- Stay cool when you return. Resume the low-key act upon arrival. Resist the urge to return their enthusiastic welcome and instead reward them with calm affection when they have chilled out – about 5 minutes later or more. If you take them outside to do their business, do so without fanfare as if you have been home all day.
- Try crate training. See if you can get your dog comfortable with being in a crate. Do this slowly and see how they react – some dogs get anxious in a crate and will vocalize even more. Try an airline crate or keep the crate in a darker room – this will help your pup feel more secure. Use chew-proof padding inside the crate and do not cover the outside with a blanket (they may pull it into the crate and eat it!). At most, an adult canine can be crate trained for 4 hour intervals throughout the day. When training, slowly increase the time that they are in the crate (and you are out of the house) by 5 minute increments.
- Find a dog sitter, walker, or day care. If your pup enjoys the company of fellow canines, occasional or daily doggy day care is a great way for them to socialize, exercise, and relax when you aren’t home. Alternatively, walkers or sitters should be able to incorporate enough exercise into your dog’s day to alleviate vocalizing when they are left alone.
- Experiment with natural remedies. Rescue Remedy is a popular brand that can help your pooch stay calm in stressful situations. It can be put in their mouth, water bowl, or on a treat. Another thing to try would be a dog appeasing pheromone (DAP) plug-in or collar, which can be found at pet stores or your vet’s office. The level of effectiveness for these remedies varies from dog to dog, but it doesn’t hurt to try!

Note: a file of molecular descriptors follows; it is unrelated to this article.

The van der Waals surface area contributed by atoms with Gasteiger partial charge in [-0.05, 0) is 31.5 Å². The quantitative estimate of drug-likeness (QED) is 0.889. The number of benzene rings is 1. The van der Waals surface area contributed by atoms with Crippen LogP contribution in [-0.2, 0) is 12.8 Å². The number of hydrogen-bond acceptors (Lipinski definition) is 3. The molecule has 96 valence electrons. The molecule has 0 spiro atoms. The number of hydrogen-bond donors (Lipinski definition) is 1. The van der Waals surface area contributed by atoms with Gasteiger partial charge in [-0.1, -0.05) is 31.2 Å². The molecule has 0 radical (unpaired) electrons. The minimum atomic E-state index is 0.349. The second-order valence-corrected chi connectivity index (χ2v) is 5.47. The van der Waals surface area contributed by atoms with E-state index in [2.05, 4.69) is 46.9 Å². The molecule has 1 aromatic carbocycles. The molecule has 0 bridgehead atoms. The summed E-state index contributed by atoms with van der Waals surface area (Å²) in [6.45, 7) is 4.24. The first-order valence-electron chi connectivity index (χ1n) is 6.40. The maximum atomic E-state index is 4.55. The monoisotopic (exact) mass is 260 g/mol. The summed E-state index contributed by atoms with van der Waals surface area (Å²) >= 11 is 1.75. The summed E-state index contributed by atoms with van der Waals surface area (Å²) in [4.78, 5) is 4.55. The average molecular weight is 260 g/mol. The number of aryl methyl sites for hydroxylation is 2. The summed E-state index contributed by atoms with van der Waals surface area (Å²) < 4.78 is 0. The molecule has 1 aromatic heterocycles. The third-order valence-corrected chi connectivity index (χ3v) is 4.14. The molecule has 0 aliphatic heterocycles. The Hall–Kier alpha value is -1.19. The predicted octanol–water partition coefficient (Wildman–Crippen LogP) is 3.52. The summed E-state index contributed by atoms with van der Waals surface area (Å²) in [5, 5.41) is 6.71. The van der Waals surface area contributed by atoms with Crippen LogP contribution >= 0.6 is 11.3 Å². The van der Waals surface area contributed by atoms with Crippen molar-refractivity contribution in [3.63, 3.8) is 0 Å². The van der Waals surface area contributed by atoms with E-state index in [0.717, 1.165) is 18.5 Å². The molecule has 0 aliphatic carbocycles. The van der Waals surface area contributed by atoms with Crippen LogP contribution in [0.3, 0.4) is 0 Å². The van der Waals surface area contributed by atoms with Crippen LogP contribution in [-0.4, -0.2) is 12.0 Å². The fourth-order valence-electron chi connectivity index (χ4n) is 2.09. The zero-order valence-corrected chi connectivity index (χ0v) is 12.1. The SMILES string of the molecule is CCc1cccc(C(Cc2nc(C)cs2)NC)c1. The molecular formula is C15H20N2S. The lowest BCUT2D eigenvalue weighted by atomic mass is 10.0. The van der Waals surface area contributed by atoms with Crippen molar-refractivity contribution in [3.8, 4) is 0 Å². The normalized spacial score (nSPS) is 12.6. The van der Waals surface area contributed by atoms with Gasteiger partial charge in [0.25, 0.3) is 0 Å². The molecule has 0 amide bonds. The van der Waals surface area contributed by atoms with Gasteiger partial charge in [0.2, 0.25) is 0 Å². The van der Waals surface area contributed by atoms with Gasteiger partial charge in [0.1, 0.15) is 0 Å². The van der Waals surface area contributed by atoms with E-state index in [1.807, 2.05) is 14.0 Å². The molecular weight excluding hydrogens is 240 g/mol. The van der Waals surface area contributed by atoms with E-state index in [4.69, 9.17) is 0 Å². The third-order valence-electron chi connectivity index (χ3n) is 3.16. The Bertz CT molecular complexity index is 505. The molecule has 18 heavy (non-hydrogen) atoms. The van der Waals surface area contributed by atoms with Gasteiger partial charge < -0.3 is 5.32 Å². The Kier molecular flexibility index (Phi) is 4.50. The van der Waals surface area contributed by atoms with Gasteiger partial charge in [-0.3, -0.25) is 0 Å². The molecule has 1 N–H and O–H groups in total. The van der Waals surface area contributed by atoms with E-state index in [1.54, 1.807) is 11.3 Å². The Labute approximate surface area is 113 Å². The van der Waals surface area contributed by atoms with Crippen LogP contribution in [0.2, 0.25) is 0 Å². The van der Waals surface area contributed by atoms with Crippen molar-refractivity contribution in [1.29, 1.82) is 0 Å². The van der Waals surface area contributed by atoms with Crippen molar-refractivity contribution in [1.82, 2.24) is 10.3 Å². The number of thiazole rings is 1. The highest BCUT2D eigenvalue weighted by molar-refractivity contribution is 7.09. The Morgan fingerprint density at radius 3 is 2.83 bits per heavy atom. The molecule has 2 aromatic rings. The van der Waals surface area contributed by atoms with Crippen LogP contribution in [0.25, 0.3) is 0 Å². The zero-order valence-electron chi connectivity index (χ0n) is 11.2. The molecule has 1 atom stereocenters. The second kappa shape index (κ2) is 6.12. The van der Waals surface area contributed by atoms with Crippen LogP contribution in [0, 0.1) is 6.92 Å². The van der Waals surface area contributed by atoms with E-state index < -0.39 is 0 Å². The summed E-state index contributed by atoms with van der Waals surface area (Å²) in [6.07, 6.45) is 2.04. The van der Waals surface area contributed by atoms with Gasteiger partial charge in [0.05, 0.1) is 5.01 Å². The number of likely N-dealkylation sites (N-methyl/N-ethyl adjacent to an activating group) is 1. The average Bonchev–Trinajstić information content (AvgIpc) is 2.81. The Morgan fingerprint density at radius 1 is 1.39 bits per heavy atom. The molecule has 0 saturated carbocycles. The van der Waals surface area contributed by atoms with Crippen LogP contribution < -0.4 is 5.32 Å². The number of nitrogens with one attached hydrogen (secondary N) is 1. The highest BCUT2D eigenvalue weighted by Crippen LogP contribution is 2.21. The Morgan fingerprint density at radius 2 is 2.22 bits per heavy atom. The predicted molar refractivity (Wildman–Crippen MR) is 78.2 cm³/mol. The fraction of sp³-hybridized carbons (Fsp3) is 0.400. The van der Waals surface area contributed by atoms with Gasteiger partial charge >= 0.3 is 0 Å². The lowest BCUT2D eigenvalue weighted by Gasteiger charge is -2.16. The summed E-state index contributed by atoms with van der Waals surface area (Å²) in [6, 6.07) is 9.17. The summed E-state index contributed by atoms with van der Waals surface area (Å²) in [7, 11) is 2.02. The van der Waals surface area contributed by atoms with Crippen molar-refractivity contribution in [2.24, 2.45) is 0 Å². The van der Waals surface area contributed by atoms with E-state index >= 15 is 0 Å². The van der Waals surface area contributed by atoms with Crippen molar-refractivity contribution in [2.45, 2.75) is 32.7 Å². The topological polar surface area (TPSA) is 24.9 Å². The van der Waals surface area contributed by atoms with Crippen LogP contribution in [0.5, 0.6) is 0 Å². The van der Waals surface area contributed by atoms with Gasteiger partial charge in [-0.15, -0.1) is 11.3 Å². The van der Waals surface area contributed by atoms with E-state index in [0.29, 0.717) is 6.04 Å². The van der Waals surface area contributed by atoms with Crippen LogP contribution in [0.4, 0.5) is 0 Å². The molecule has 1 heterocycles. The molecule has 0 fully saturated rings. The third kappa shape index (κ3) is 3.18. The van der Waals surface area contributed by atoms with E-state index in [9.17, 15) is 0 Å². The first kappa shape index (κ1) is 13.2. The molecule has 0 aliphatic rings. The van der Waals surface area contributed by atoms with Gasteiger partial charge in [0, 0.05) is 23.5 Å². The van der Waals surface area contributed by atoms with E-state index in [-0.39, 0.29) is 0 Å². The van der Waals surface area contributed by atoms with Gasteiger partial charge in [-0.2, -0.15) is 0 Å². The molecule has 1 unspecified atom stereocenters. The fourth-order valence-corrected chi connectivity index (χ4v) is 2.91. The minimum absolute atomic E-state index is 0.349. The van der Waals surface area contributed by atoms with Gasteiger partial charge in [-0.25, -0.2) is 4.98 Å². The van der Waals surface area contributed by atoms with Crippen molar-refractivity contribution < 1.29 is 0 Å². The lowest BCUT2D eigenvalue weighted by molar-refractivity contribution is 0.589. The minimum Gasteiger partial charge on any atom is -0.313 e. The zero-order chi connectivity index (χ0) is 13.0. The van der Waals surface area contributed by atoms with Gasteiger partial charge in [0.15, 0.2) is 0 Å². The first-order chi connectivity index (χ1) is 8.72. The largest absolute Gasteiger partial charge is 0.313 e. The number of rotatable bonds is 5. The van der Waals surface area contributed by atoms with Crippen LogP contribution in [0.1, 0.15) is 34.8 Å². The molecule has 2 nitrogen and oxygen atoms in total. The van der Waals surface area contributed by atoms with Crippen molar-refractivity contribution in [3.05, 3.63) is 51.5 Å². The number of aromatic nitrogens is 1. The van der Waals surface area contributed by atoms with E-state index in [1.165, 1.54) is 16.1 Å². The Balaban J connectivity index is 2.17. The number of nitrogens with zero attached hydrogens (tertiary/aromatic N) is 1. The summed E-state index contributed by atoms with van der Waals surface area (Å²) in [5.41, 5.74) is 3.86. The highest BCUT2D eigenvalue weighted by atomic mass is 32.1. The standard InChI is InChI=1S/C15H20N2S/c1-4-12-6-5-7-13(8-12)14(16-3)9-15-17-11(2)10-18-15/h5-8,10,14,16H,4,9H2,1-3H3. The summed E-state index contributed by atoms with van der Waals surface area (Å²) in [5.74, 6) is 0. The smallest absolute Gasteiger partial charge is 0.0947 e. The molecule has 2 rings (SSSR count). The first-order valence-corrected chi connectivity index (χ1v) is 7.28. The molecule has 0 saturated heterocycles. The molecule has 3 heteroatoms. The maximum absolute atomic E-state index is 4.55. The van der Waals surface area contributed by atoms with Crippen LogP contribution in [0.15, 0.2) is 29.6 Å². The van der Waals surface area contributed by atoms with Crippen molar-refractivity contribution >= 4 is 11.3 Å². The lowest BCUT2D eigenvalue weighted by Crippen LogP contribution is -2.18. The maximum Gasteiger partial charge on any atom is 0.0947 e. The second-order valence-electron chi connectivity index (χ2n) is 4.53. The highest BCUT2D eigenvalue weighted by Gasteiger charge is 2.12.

- Get him a Thundershirt. Rescuers say that Thundershirts work wonders on anxious dogs – not only during storms as the name suggests, but also for separation anxiety, car travel, vet visits, and many other sources of stress. Think of it as the blanket cocoon you hide in while watching a scary movie, or the way a parent swaddles a baby to make it stop crying.
- Bring home a friend! Sometimes adopting another dog can be an instant fix for anxious behaviors. Certain breeds with stronger pack instincts, like Huskies, do not like being alone at all. Welcoming a fellow canine into the family can have a huge positive impact on your lonely pup, especially finding one who is calm and gets along well with others.
Should you get your dog medicated? You may have heard of “doggy prozac” which can be prescribed by a vet to help dogs stay calm in situations that would normally stress them out, such as being alone at home.
If you decide to go this route, be on the lookout for aggression as a possible side effect. For a quick and temporary fix (in an emergency situation: losing your dog to noise complaints, etc.) you can use a humane bark collar that sprays whenever they bark.
These collars can produce an immediate effect, however they could cause even more stress in some dogs, and others can even figure out how to make just enough noise without getting sprayed. Medication and spray collars should be a last resort. If all of the above has failed, these are emergency tools you can use to keep your dog quiet in a situation where you may lose them otherwise.
There are other more complex desensitization training methods, but these take a lot more time and detail.
If you’re searching for Labradoodle puppies for sale or Goldendoodle puppies for sale, talk with your breeder to find out specific methods for calming your new pal.
Crying while alone is a common issue among dogs, especially in a new and unfamiliar home. Give these ideas a go and see how your pup responds – every dog is different so try various combinations and decide what works best!
If your interested in a puppy, check out our locations across the country.